Mitt Romney lost the presidential election but the Canton company that created the Romney shop on the Republican Party candidate’s website says it emerged a winner.
Digital agency Groove Commerce
implemented and ran Romney’s e-commerce site, which they say attracted thousands of orders per day and is still operational.The campaign job has given the company a boost in the e-commerce world. "It's helped our visibility and reputation," says Groove Commerce CEO Ethan Giffin.
The company has 22 employees and is currently hiring four to six additional staffers, in particular skilled PHP developers, front-end developers, online marketers and an executive assistant.
Giffin emphasizes that Groove Commerce is not a politically focused organization. Rather, the company saw the offer to build a scalable website for a presidential candidate, a first for them, as a challenge.The Romney campaign set the prices for items in the store, from T-shirts for $30 to bumper stickers for $5. Also for sale are hats, posters, lawn signs, iPhone cases, water bottles and lapel pins.
Giffin does not know when the campaign website will be shut down. He can’t disclose sales information, which were donations to the campaign. He can say that at certain points in the campaign – such as when Congressman Paul Ryan was announced as the vice presidential candidate and during the Republican National Convention – the shop got thousands of orders per day.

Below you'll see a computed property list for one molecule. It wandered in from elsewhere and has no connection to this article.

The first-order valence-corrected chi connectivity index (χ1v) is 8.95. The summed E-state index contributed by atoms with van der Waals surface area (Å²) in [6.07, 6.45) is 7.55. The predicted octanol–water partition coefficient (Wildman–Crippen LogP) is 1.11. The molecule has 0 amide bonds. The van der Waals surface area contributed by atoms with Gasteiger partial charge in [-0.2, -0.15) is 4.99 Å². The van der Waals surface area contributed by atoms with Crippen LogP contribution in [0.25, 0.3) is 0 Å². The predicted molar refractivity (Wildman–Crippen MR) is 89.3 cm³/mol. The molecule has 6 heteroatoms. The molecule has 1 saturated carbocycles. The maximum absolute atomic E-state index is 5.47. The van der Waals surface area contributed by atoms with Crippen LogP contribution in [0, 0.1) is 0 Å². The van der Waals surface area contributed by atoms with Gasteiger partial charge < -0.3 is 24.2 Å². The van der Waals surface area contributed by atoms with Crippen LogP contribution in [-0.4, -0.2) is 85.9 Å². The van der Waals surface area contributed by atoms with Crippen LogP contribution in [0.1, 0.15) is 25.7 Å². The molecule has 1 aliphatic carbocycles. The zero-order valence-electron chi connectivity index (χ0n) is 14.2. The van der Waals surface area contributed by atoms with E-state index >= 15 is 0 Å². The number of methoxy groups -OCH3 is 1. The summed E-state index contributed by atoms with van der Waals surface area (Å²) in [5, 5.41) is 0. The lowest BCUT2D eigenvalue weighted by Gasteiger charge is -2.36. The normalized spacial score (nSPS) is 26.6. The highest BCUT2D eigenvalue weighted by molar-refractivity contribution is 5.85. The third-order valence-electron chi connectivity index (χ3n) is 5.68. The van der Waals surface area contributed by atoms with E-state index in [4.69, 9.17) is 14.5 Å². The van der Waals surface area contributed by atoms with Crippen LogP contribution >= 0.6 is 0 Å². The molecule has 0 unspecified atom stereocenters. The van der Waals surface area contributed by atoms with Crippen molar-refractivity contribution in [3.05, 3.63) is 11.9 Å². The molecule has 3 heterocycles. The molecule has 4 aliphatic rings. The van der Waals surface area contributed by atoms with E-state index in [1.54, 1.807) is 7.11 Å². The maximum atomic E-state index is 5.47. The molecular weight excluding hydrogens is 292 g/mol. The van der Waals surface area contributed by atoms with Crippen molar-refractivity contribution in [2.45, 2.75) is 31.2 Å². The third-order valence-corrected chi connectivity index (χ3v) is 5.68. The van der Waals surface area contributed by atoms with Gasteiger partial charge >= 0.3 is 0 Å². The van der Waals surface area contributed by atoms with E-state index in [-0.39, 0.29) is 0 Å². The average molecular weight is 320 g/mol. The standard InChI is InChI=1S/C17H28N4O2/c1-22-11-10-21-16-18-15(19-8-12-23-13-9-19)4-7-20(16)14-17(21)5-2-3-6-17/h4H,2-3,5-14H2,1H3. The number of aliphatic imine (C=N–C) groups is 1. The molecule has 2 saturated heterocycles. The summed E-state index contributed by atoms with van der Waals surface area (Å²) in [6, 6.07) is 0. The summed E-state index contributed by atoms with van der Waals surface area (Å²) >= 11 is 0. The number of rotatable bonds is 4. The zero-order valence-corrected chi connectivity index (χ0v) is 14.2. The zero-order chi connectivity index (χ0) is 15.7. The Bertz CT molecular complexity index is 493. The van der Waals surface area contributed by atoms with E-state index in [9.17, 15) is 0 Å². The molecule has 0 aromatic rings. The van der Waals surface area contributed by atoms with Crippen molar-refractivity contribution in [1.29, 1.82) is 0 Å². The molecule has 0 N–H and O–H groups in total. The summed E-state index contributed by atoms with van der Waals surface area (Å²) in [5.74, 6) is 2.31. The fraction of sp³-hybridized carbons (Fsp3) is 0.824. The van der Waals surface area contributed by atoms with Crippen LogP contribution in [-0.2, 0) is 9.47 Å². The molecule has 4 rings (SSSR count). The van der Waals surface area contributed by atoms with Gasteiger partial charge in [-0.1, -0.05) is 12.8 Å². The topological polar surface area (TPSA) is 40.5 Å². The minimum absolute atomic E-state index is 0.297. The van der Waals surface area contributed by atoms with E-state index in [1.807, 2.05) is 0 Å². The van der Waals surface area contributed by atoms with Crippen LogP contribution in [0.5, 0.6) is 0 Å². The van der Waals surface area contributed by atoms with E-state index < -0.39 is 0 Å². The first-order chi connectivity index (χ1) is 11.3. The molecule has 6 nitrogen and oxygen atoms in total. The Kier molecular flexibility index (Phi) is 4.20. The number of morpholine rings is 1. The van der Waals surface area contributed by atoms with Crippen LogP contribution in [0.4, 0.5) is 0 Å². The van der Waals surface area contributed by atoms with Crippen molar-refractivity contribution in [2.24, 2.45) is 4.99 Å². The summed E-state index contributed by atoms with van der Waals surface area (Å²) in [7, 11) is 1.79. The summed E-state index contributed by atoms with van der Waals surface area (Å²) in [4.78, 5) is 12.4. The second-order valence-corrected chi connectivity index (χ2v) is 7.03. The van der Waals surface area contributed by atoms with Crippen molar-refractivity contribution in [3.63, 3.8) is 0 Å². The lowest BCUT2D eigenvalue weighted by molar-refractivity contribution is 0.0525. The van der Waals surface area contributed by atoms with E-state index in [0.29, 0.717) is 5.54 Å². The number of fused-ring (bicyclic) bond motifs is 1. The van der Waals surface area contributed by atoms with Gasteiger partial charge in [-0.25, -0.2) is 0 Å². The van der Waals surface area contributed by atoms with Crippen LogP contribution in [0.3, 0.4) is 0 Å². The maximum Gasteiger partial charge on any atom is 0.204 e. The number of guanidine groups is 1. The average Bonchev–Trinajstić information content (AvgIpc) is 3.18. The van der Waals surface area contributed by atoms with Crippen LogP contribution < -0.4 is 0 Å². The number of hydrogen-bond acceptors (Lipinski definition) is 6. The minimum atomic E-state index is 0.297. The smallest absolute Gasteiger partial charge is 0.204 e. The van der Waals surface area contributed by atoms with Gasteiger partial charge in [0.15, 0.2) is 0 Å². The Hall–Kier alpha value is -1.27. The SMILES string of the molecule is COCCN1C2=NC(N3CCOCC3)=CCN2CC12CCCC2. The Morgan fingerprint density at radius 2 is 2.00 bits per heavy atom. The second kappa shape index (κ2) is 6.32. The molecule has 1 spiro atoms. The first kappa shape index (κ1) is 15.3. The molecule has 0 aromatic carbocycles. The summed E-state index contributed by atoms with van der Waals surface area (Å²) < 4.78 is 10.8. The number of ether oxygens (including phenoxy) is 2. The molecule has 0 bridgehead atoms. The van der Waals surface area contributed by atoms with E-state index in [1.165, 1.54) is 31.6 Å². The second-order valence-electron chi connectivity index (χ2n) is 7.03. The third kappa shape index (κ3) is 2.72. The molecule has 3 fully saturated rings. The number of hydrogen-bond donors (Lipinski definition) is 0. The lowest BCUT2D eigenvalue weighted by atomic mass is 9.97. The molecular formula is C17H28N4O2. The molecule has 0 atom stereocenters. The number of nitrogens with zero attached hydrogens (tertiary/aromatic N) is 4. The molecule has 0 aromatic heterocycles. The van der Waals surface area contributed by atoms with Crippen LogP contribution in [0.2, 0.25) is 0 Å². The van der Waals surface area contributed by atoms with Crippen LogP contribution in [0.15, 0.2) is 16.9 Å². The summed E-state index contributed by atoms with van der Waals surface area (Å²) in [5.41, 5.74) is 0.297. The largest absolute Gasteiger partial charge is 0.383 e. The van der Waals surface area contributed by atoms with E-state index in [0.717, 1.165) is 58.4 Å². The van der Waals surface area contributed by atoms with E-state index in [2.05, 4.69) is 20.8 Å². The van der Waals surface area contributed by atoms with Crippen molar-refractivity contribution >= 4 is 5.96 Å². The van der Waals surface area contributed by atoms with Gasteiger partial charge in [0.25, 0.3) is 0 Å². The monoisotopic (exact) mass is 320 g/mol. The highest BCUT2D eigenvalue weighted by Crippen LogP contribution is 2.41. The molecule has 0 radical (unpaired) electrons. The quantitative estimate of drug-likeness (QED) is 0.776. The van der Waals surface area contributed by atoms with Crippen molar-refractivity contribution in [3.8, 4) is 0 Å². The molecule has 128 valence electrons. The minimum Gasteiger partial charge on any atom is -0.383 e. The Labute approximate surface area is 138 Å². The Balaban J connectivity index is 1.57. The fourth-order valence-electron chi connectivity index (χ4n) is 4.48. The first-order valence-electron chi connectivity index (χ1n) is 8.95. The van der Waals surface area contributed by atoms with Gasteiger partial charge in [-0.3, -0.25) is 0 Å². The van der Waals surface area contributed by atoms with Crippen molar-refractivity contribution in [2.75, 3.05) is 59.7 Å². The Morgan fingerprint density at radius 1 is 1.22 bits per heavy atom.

The Romney campaign approached the Emerging Technology Center company because of its partnership with Magento, an e-commerce software firm headquartered in California. The campaign was interested in using Magento, an open source platform that has lots of services and add-ons that can be integrated and is highly scalable.
"It's very popular in e-commerce circles," he says of Magento. "It was a perfect fit in scale" for the campaign shop. “It was a very cool project,” he says.
Groove Commerce began working on the website shop last spring. It officially launched a few days before July 4th
weekend with an offer on Facebook for a discounted Romney T-shirt. More than 20,000 T-shirts were sold.
Giffin says the company brought a new approach to the campaign online store. “Most political online stores are very basic and bland. Their focus is the political space but they don’t know the tactics the average retailer uses to sell more products,” he says. “We wanted it to be more of a retailer-shopping experience.”
The privately funded Groove Commerce was founded in 2007. It moved to a 2,000-square foot space in the Emerging Technology Center in 2010; it now occupies 4,500 square feet.
The company focuses on web design and development and on inbound marketing. Giffin describes the latter as using aspects of search engine optimization, content creation and blogging, email marketing and paperclick advertising – “getting people to take action once they come to the website,” he says.
Groove Commerce has 50 clients, ranging from Lax World, lacrosse retailers, to Corsair Memory, a builder of computer memory, and the state’s Habitat for Humanity chapter.
Source: Ethan Giffin, Groove Commerce
Writer: Barbara Pash